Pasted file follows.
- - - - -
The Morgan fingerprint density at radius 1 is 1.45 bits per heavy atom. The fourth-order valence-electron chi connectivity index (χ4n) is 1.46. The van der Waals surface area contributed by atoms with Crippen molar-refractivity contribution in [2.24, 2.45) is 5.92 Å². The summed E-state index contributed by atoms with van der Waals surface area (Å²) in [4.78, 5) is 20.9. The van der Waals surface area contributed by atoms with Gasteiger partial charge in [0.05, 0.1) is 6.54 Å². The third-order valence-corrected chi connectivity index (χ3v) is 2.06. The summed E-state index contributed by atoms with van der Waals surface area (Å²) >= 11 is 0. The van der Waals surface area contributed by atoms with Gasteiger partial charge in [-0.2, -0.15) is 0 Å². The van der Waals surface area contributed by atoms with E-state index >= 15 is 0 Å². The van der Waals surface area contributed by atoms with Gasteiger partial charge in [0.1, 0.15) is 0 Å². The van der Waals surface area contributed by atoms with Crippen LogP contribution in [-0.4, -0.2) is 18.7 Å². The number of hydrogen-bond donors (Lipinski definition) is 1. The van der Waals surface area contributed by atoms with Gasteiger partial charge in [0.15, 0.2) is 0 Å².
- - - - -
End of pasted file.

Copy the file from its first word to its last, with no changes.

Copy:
The Morgan fingerprint density at radius 1 is 1.45 bits per heavy atom. The fourth-order valence-electron chi connectivity index (χ4n) is 1.46. The van der Waals surface area contributed by atoms with Crippen molar-refractivity contribution in [2.24, 2.45) is 5.92 Å². The summed E-state index contributed by atoms with van der Waals surface area (Å²) in [4.78, 5) is 20.9. The van der Waals surface area contributed by atoms with Gasteiger partial charge in [0.05, 0.1) is 6.54 Å². The third-order valence-corrected chi connectivity index (χ3v) is 2.06. The summed E-state index contributed by atoms with van der Waals surface area (Å²) >= 11 is 0. The van der Waals surface area contributed by atoms with Gasteiger partial charge in [-0.2, -0.15) is 0 Å². The van der Waals surface area contributed by atoms with E-state index >= 15 is 0 Å². The van der Waals surface area contributed by atoms with Gasteiger partial charge in [0.1, 0.15) is 0 Å². The van der Waals surface area contributed by atoms with Crippen LogP contribution in [-0.4, -0.2) is 18.7 Å². The number of hydrogen-bond donors (Lipinski definition) is 1. The van der Waals surface area contributed by atoms with Gasteiger partial charge in [0.15, 0.2) is 0 Å².